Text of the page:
Rust IDE + REPL In Vim

Kade Killary · 2017.12.30 · 4 minutes until it's over


Rust is a fascinating language filled with novel ideas. However, the tooling around the language is still maturing. The seemingly best option for writing Rust appears to be Visual Studio Code with the RLS plugin. It’s a nice setup, but I think there is a slightly more optimal solution utilizing Vim. This post will detail this layout.

Rust Support

First up is getting basic support for Rust. Luckily, the Rust team makes this easy with rust-lang/rust.vim. The rust.vim plugin adds the usual: file detection, syntax highlighting, formatting, etc…

One novel feature of the plugin is automatic rustfmt on save.

let g:autofmt_autosave = 1


After establishing basic support, the next step is getting access to the RLS. In order to do this you’ll need a plugin to communicate with the language server. In Vim there is Vim-Lsp and for Neovim LanguageClient-Neovim - also works with Vim.

" a basic set up for LanguageClient-Neovim

" << LSP >> {{{

let g:LanguageClient_autoStart = 0
nnoremap <leader>lcs :LanguageClientStart<CR>

" if you want it to turn on automatically
" let g:LanguageClient_autoStart = 1

let g:LanguageClient_serverCommands = {
    \ 'python': ['pyls'],
    \ 'rust': ['rustup', 'run', 'nightly', 'rls'],
    \ 'javascript': ['javascript-typescript-stdio'],
    \ 'go': ['go-langserver'] }

noremap <silent> H :call LanguageClient_textDocument_hover()<CR>
noremap <silent> Z :call LanguageClient_textDocument_definition()<CR>
noremap <silent> R :call LanguageClient_textDocument_rename()<CR>
noremap <silent> S :call LanugageClient_textDocument_documentSymbol()<CR>
" }}}


Another core component to this setup is a completion manager. Neovim has nvim-completion-manager - a great choice, while Vim has YouCompleteMe or Completer.


Now we are starting to get to the meaty part - the RLS, or Rust Language Server. A brief description from the repo is below.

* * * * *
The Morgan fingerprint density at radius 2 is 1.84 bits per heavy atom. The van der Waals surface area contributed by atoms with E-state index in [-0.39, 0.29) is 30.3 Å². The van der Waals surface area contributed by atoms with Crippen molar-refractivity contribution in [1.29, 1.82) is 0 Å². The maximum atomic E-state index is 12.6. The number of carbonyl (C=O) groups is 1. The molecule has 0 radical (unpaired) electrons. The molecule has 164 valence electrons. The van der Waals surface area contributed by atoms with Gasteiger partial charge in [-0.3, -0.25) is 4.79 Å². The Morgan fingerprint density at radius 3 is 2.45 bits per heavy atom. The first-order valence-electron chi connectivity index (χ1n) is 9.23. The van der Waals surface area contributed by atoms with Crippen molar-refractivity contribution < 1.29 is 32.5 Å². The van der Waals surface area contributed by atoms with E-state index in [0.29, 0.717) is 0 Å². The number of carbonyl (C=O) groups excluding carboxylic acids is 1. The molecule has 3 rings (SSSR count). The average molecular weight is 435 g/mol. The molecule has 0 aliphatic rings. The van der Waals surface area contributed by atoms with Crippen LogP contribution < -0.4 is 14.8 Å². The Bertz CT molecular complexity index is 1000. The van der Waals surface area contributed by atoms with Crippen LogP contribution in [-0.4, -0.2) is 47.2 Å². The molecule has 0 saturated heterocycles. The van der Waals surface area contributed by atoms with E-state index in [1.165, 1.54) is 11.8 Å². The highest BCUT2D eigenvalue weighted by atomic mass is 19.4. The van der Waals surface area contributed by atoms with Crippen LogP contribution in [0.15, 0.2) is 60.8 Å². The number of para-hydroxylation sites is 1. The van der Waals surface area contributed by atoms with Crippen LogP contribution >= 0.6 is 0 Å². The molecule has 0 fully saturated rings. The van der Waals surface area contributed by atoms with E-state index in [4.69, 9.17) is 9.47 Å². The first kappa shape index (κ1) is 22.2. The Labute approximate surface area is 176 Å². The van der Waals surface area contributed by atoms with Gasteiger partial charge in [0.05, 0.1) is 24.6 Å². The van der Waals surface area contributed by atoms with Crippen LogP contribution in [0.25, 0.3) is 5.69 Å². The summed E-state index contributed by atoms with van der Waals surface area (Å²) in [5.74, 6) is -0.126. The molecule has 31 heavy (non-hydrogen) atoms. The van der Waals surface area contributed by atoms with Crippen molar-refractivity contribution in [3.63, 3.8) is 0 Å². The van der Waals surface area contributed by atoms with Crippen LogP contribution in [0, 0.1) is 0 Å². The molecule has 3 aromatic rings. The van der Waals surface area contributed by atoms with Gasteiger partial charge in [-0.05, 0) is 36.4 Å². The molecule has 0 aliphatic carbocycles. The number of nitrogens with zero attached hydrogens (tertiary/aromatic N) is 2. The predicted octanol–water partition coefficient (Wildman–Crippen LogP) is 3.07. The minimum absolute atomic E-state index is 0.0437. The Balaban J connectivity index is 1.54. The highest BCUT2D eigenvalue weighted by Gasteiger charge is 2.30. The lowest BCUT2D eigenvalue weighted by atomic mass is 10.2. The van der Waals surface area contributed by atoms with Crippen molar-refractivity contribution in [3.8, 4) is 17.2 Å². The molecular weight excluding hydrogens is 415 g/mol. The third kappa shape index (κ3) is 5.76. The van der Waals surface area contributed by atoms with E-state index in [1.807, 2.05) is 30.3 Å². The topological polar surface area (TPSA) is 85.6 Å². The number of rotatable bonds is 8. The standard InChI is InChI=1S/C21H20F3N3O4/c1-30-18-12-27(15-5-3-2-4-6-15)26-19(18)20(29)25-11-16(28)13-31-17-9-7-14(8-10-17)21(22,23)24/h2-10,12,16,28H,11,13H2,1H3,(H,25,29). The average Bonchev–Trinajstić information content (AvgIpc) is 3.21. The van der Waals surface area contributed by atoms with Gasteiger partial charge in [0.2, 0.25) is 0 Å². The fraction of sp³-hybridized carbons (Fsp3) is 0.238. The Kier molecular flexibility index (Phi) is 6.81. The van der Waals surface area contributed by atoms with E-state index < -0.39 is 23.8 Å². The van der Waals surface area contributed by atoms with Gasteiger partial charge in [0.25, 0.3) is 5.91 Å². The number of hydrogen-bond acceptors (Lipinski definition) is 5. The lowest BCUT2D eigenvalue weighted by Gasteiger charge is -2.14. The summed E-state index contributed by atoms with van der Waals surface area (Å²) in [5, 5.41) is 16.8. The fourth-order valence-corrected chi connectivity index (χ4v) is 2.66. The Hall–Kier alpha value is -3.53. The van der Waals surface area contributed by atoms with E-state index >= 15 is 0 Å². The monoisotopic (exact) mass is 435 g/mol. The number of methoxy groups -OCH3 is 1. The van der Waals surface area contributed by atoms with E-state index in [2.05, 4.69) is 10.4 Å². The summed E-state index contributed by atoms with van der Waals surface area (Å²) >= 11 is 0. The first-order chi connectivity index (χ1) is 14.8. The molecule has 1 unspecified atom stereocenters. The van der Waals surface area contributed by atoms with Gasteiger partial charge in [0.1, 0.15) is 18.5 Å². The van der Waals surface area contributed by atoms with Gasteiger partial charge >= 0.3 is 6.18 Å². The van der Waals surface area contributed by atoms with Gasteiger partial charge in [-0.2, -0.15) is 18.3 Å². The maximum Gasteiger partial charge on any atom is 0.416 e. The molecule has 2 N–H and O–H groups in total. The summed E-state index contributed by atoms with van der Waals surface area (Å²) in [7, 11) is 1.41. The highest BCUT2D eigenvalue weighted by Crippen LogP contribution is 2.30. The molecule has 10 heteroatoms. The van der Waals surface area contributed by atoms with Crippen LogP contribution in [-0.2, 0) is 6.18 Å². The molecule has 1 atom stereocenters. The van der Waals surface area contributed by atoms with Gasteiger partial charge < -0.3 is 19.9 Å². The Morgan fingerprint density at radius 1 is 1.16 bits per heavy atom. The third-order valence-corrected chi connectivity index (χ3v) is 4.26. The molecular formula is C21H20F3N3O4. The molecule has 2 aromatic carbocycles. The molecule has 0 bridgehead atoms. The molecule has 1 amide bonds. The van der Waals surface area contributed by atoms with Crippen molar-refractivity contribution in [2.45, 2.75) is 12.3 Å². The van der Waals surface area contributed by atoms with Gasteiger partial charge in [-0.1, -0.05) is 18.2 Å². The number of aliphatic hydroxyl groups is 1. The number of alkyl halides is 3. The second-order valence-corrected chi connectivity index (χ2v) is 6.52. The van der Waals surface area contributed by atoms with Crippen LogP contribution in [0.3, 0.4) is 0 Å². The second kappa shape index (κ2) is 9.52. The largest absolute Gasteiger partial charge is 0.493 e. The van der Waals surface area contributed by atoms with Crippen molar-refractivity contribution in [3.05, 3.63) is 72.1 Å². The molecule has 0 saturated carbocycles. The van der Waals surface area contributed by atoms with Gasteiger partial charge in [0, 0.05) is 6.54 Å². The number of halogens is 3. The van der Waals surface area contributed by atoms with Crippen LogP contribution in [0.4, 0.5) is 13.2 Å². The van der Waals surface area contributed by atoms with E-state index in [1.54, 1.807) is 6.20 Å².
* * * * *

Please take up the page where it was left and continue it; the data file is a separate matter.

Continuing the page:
The RLS provides a server that runs in the background, providing IDEs, editors, and other tools with information about Rust programs. It supports functionality such as ‘goto definition’, symbol search, reformatting, and code completion, and enables renaming and refactorings.

The RLS gets its source data from the compiler and from Racer. Where possible it uses data from the compiler which is precise and complete. Where its not possible, (for example for code completion and where building is too slow), it uses Racer.

The installation process is easy enough.

# get rustup
# don't use hombrew
curl -sSf | sh

rustup self update

# get nightly compiler
rustup update nightly

# after nightly installed
rustup component add rls-preview --toolchain nightly
rustup component add rust-analysis --toolchain nightly
rustup component add rust-src --toolchain nightly

After that, you’ll pass in the commands to your LSP plugin of choice. An example config for LanguageClient-Neovim is provided below.

let g:LanguageClient_serverCommands = {
    \ 'rust': ['rustup', 'run', 'nightly', 'rls']

Opening a Rust file should now look analogous to below.



Last but certainly not least, Rusti. This solution isn’t a silver bullet. Yet, it provides something quite unique to Rust development - a REPL. This small quirk is great for quickly verifying an idea. And for myself, has made learning Rust significantly easier.

To get Rusti follow these steps:

# Rusti builds with Rust nightly, using the Cargo build system.
# Currently, it must be built using a nightly release of the Rust compiler released no later than 2016-08-01.
rustup install nightly-2016-08-01

# install rusti using cargo
rustup run nightly-2016-08-01 cargo install --git

# next up we'll alias the run command
# set up in .bashrc or .zshrc
alias rrepl="rustup run nightly-2016-08-01 ~/.cargo/bin/rusti"

Rusti Workflow:


One last thing to note, that may or may not be obvious depending on your Vim knowledge, is executing cargo commands in Vim. Specifically :! cargo run and the like.